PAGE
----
George Floyd Case: Former Minneapolis officers found guilty in latest federal trial

George Floyd was killed by police officer Derek Chauvin in May 2020 (Image via Getty Images/Anadolu Agency)
George Floyd was killed by police officer Derek Chauvin in May 2020 (Image via Getty Images/Anadolu Agency)

George Floyd's case has a new verdict. On February 24, a federal jury in Minnesota found former Minneapolis police officers Tou Thao, J. Alexander Kueng, and Thomas Lane guilty of violating Floyd's civil rights.

George Floyd was killed by a white police officer, Derek Chauvin. A video of Floyd's death sparked protests against police brutality across the United States and the world.

The three former officers are accused of depriving Floyd of his right to medical care by pressing their knees into Floyd's neck for nine-and-a-half minutes, while the 46-year-old Black man was handcuffed and lying face down in the street on May 25, 2020. In addition, Lane and Thao were also charged with failing to intervene to stop Chauvin.

Floyd's brother, Philonise Floyd, called the verdicts "accountability" but added that justice is impossible as he will never be able to see George again.

Brandon Williams, Floyd's cousin, expressed hope that the verdicts would change laws and policies to "protect people from such situations." He also said that the outcome “sends a message that says, if you murder or use excessive or deadly force, there are consequences that follow.”

Chauvin was convicted of murder in a state court last year and pleaded guilty in the federal case in December 2021.

Lane kept Floyd's legs in place while Kueng kneeled on his back, and Thao held back bystanders. Lane and Kueng both said Chauvin was the senior officer on the scene. Thao testified that he relied on the other officers to tend to Floyd's medical needs because he was busy elsewhere.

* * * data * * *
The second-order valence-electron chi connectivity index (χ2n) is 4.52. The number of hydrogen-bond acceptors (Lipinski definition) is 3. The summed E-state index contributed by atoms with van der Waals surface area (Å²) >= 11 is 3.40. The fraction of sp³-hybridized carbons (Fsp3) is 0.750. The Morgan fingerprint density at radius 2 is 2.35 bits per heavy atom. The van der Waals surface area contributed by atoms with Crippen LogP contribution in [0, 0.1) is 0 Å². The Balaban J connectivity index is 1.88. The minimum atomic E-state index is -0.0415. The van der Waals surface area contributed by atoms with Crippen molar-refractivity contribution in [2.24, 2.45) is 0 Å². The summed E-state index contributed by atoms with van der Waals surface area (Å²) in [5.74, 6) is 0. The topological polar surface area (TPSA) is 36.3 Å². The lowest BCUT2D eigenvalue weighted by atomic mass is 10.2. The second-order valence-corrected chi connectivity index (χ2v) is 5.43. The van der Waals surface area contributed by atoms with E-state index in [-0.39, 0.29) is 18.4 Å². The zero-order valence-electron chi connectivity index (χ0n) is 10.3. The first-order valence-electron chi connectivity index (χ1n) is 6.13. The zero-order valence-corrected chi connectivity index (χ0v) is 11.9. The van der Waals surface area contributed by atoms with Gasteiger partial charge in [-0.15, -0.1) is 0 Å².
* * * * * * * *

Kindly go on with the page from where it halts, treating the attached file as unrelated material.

The three men - Lane, Kueng, and Thao - are White, Black, and Hmong American, respectively.

If convicted of a violation of federal civil rights that results in death, one may be sentenced to life in prison or even death, but such sentences are extremely rare. Until they are sentenced, the former officers remain on bond.

What happened at George Floyd's latest trial?

During the month-long trial, prosecutors said the officers violated their training with a number of actions, including failing to move Floyd or give him CPR. Prosecutors argued that George Floyd's condition was so critical that even bystanders without basic medical training could recognize that he needed assistance.

The defense said the officers' training was inadequate and they deferred to Chauvin as the senior officer at the scene.

According to prosecutors, the three officers "chose to do nothing" as Chauvin choked Floyd to death. Defense attorneys countered that the police officers were too inexperienced, untrained, and didn't intentionally violate Floyd's rights.

All 12 jurors, including eight women and four men, appeared to be white, although the court has not released demographic information such as their race or age.

The jury that deliberated Chauvin's state murder case contrasted sharply with that of this jury. Chauvin's jury was half white and half non-white.

Federal juries were selected from all over the state, including areas that are much more conservative and less diverse than the Minneapolis area from which Chauvin's jury was drawn. Chauvin was later convicted of murder and manslaughter and pleaded guilty to civil rights charges.

Chauvin and Thao assisted Kueng and Lane after they responded to a complaint that George Floyd used a counterfeit $20 bill at a corner store. Floyd resisted officers who were trying to put him in a police SUV.

Kueng kneeled on George Floyd's back as Lane held his legs and Thao watched traffic and bystanders pass.

The jurors were not kept away from outside influences that could sway their verdict, as is sometimes done by keeping them in hotels while deliberating. During deliberations, they were given the ability to watch videos and examine other evidence they liked.

Moreover, Lane, Kueng, and Thao will face a separate trial in June for aiding and abetting murder and manslaughter.

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Edited by R. Elahi